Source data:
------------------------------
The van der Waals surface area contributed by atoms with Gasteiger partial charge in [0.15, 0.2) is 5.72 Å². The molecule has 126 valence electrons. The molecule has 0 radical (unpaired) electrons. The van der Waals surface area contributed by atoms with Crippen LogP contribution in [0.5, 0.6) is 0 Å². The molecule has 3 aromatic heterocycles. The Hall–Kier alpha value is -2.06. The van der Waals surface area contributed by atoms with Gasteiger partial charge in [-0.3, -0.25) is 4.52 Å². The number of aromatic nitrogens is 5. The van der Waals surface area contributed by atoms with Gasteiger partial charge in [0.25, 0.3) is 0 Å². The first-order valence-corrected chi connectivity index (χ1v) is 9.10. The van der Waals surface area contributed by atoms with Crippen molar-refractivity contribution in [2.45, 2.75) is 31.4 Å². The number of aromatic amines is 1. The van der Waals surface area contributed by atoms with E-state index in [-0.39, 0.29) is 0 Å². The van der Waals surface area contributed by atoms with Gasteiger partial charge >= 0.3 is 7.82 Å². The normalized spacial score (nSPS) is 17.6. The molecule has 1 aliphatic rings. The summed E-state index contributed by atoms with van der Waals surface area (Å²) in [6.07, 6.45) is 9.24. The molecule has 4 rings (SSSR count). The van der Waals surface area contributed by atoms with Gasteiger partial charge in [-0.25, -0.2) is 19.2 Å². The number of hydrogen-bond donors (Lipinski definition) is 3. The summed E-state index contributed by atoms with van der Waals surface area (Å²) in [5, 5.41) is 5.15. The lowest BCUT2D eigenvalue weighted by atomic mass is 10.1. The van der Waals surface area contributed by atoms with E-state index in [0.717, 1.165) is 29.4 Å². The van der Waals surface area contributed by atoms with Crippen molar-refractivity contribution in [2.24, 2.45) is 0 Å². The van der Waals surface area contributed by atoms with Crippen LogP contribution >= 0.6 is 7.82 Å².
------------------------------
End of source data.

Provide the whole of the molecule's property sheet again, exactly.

The van der Waals surface area contributed by atoms with Gasteiger partial charge in [0.15, 0.2) is 5.72 Å². The molecule has 126 valence electrons. The molecule has 0 radical (unpaired) electrons. The van der Waals surface area contributed by atoms with Crippen LogP contribution in [0.5, 0.6) is 0 Å². The molecule has 3 aromatic heterocycles. The Hall–Kier alpha value is -2.06. The van der Waals surface area contributed by atoms with Gasteiger partial charge in [-0.3, -0.25) is 4.52 Å². The number of aromatic nitrogens is 5. The van der Waals surface area contributed by atoms with Gasteiger partial charge in [0.25, 0.3) is 0 Å². The first-order valence-corrected chi connectivity index (χ1v) is 9.10. The van der Waals surface area contributed by atoms with Crippen molar-refractivity contribution in [2.45, 2.75) is 31.4 Å². The number of aromatic amines is 1. The van der Waals surface area contributed by atoms with E-state index in [-0.39, 0.29) is 0 Å². The van der Waals surface area contributed by atoms with Gasteiger partial charge >= 0.3 is 7.82 Å². The normalized spacial score (nSPS) is 17.6. The molecule has 1 aliphatic rings. The summed E-state index contributed by atoms with van der Waals surface area (Å²) in [6.07, 6.45) is 9.24. The molecule has 4 rings (SSSR count). The van der Waals surface area contributed by atoms with Gasteiger partial charge in [-0.25, -0.2) is 19.2 Å². The number of hydrogen-bond donors (Lipinski definition) is 3. The summed E-state index contributed by atoms with van der Waals surface area (Å²) in [5, 5.41) is 5.15. The lowest BCUT2D eigenvalue weighted by atomic mass is 10.1. The van der Waals surface area contributed by atoms with E-state index in [0.717, 1.165) is 29.4 Å². The van der Waals surface area contributed by atoms with Crippen molar-refractivity contribution in [2.24, 2.45) is 0 Å². The van der Waals surface area contributed by atoms with Crippen LogP contribution >= 0.6 is 7.82 Å².